MaritimePollutionOver the last decades environmental protection has gained considerable attention at international level and has become one of the highest priority areas for EU policy making. However, despite these efforts, environmental justice remains a relatively new field that does not always receive sufficient and adequate institutional recognition and judges are often unfamiliar with its concepts or technicalities.

As such, environmental crimes can be broadly defined as acts or conducts that breach environmental legislation and cause significant harm or risk to the environment and human health for which criminal sanctions can be proscribed. The most known areas of environmental crime are the illegal emission or discharge of substances into air, water or soil, the illegal trade in wildlife, illegal trade in ozone-depleting substances and the illegal shipment or dumping of waste.
Very often, environmental crimes have a cross-border nature, provide for very high profits for perpetrators and relatively low risks of detection. For instance, most of the 2.1 million tons of oil discharged into the sea each year goes undetected. According the United Nations Environmental Programme (UNEP), the worldwide turnover of organized green crime is estimated at $31 billion annually.

The new perspectives in terms of EU competence in criminal matters that have emerged after the Lisbon Treaty led to the successive adoption of regulations and directives to give substantive effect to the EU competence on environmental protection. Critically, efforts at EU level have also been made to ensure successful implementation of EU environmental policies, by securing that infringements are subject to effective sanctions, including, in serious cases, criminal sanctions.

Environmental obligations also derive from international conventions and multilateral environmental agreements (MEAs), passed since after the Second World War, and most of these international treaties are in force in EU Member States territories. This corpus of international principles of environmental protection is very rich but also fractured and often overlapping.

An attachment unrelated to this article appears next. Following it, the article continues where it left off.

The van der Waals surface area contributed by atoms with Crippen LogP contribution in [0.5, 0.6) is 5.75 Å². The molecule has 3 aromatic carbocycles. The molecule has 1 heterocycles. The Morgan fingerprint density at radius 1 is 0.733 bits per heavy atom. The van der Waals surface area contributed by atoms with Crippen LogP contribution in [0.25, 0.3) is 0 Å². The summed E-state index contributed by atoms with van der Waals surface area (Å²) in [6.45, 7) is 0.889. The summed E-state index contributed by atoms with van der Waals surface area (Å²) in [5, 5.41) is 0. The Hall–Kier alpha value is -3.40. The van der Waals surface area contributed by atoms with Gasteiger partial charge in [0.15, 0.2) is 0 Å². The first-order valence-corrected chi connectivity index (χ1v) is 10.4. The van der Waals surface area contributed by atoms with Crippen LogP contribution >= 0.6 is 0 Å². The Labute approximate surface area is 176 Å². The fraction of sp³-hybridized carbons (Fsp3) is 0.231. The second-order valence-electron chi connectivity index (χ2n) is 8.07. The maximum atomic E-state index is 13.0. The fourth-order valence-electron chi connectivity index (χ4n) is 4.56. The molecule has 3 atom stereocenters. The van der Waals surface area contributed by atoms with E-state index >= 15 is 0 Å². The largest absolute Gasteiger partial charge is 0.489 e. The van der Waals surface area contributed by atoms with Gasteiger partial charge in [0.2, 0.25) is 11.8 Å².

The existing difficulties or hurdles in transposing the EU Directives and International law into national law underline the need of harmonisation between potentially overlapping international, EU and domestic criminal and procedural provisions, especially in the case of transboundary criminal offences like the marine pollution ones. General environmental standards on marine pollution are enacted, respectively, by international organizations (like the United Nations, and more specifically the International Maritime Organization (IMO)), the European Union and  single States. Consequently, a coherency among these various sources of law have to be found when a Court has to decide on a legal case.


In the framework of this project, led by the University of Salento, in partnership with The Center for the Study of Democracy and Droit au Droit, specific trainings have been carried to build the capacity of judges, prosecutors forensic officers and other legal practitioners from Italy, the Balkans (Albania, Croatia and Montenegro) and Bulgaria, in tackling environmental crimes and in particular maritime pollution. The purpose of the training sessions, held in Lecce, Italy, and Sofia, Bulgaria, was to strengthen their knowledge on existing European and International instruments and rules in the field as well as their capacity to contribute to their effective enforcement. Specific focus was dedicated to the substance of recent EU directives, whose implementation poses a serious challenge to local courts, especially when cross border elements are present in the cases before courts. Outputs of this project also included the publication of a handbook providing an overview of the most relevant International treaties and conventions related to the matter as well as of the comprehensive legal framework established by the EU to ensure the implementation of its environmental protection policy, including an analysis of the challenges faced in their implementation and enforcement process.








For more information and recent updates on the project please visit:

*Project "Judicial training and research on EU crimes against environment and maritime pollution - TRAINENV" (JUST/2010/JPEN/AG/1540). Project leader: USAL (IT)

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With financial support from the Criminal Justice Programme of the European Union.